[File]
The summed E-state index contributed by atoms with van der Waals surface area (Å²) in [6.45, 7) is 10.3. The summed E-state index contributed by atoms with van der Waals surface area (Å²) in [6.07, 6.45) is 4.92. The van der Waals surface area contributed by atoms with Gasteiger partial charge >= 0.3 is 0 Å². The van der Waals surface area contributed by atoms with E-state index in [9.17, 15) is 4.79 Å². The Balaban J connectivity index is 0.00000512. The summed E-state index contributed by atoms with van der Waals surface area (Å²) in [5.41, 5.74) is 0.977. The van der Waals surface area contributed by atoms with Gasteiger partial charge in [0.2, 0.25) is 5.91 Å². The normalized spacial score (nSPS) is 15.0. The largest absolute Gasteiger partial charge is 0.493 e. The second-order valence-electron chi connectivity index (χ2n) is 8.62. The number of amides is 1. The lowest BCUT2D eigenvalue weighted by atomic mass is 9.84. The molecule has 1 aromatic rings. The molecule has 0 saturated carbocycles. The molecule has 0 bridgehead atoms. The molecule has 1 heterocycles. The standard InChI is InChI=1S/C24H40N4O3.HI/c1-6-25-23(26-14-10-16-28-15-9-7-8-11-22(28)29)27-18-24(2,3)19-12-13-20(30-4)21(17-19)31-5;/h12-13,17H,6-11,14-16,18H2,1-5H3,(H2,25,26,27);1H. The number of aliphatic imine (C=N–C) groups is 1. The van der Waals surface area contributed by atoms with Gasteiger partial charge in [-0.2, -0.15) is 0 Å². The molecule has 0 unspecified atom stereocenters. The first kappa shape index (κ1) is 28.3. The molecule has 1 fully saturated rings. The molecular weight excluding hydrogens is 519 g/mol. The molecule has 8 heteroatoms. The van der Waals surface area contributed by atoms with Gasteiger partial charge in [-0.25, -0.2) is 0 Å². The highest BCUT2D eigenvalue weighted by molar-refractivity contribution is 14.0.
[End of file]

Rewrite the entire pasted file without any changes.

The summed E-state index contributed by atoms with van der Waals surface area (Å²) in [6.45, 7) is 10.3. The summed E-state index contributed by atoms with van der Waals surface area (Å²) in [6.07, 6.45) is 4.92. The van der Waals surface area contributed by atoms with Gasteiger partial charge >= 0.3 is 0 Å². The van der Waals surface area contributed by atoms with E-state index in [9.17, 15) is 4.79 Å². The Balaban J connectivity index is 0.00000512. The summed E-state index contributed by atoms with van der Waals surface area (Å²) in [5.41, 5.74) is 0.977. The van der Waals surface area contributed by atoms with Gasteiger partial charge in [0.2, 0.25) is 5.91 Å². The normalized spacial score (nSPS) is 15.0. The largest absolute Gasteiger partial charge is 0.493 e. The second-order valence-electron chi connectivity index (χ2n) is 8.62. The number of amides is 1. The lowest BCUT2D eigenvalue weighted by atomic mass is 9.84. The molecule has 1 aromatic rings. The molecule has 0 saturated carbocycles. The molecule has 0 bridgehead atoms. The molecule has 1 heterocycles. The standard InChI is InChI=1S/C24H40N4O3.HI/c1-6-25-23(26-14-10-16-28-15-9-7-8-11-22(28)29)27-18-24(2,3)19-12-13-20(30-4)21(17-19)31-5;/h12-13,17H,6-11,14-16,18H2,1-5H3,(H2,25,26,27);1H. The number of aliphatic imine (C=N–C) groups is 1. The van der Waals surface area contributed by atoms with Gasteiger partial charge in [-0.2, -0.15) is 0 Å². The molecule has 0 unspecified atom stereocenters. The first kappa shape index (κ1) is 28.3. The molecule has 1 fully saturated rings. The molecular weight excluding hydrogens is 519 g/mol. The molecule has 8 heteroatoms. The van der Waals surface area contributed by atoms with Gasteiger partial charge in [-0.25, -0.2) is 0 Å². The highest BCUT2D eigenvalue weighted by molar-refractivity contribution is 14.0.